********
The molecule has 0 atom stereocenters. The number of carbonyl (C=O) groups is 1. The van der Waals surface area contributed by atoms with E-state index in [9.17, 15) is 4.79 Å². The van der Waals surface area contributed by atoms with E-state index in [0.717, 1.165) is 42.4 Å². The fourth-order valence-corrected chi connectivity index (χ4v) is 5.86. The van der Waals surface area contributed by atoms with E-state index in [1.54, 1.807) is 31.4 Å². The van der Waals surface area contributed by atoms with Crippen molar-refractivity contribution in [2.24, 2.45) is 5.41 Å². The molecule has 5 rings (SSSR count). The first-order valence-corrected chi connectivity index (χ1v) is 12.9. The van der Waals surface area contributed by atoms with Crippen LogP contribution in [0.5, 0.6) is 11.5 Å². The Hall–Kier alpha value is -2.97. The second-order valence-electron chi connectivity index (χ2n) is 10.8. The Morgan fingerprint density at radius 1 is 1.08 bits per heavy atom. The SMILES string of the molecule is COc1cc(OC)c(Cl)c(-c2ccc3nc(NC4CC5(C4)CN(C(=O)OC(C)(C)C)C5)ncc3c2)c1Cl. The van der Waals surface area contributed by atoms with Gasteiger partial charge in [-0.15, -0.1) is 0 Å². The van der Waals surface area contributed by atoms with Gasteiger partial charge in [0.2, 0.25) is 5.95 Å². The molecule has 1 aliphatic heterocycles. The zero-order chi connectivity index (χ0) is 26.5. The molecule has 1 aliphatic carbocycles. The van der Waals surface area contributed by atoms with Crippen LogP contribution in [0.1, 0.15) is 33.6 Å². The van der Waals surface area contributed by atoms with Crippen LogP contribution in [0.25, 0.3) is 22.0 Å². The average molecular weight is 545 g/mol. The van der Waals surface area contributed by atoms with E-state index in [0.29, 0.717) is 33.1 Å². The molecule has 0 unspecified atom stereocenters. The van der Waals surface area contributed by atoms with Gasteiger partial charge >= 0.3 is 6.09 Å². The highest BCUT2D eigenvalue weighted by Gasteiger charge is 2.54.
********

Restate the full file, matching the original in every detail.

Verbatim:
The molecule has 0 atom stereocenters. The number of carbonyl (C=O) groups is 1. The van der Waals surface area contributed by atoms with E-state index in [9.17, 15) is 4.79 Å². The van der Waals surface area contributed by atoms with E-state index in [0.717, 1.165) is 42.4 Å². The fourth-order valence-corrected chi connectivity index (χ4v) is 5.86. The van der Waals surface area contributed by atoms with E-state index in [1.54, 1.807) is 31.4 Å². The van der Waals surface area contributed by atoms with Crippen molar-refractivity contribution in [2.24, 2.45) is 5.41 Å². The molecule has 5 rings (SSSR count). The first-order valence-corrected chi connectivity index (χ1v) is 12.9. The van der Waals surface area contributed by atoms with Crippen LogP contribution in [0.5, 0.6) is 11.5 Å². The Hall–Kier alpha value is -2.97. The second-order valence-electron chi connectivity index (χ2n) is 10.8. The Morgan fingerprint density at radius 1 is 1.08 bits per heavy atom. The SMILES string of the molecule is COc1cc(OC)c(Cl)c(-c2ccc3nc(NC4CC5(C4)CN(C(=O)OC(C)(C)C)C5)ncc3c2)c1Cl. The van der Waals surface area contributed by atoms with Gasteiger partial charge in [-0.15, -0.1) is 0 Å². The van der Waals surface area contributed by atoms with Gasteiger partial charge in [0.2, 0.25) is 5.95 Å². The molecule has 1 aliphatic heterocycles. The zero-order chi connectivity index (χ0) is 26.5. The molecule has 1 aliphatic carbocycles. The van der Waals surface area contributed by atoms with Crippen LogP contribution in [0.1, 0.15) is 33.6 Å². The van der Waals surface area contributed by atoms with Crippen LogP contribution in [0.25, 0.3) is 22.0 Å². The average molecular weight is 545 g/mol. The van der Waals surface area contributed by atoms with E-state index in [0.29, 0.717) is 33.1 Å². The molecule has 0 unspecified atom stereocenters. The van der Waals surface area contributed by atoms with Gasteiger partial charge >= 0.3 is 6.09 Å². The highest BCUT2D eigenvalue weighted by Gasteiger charge is 2.54.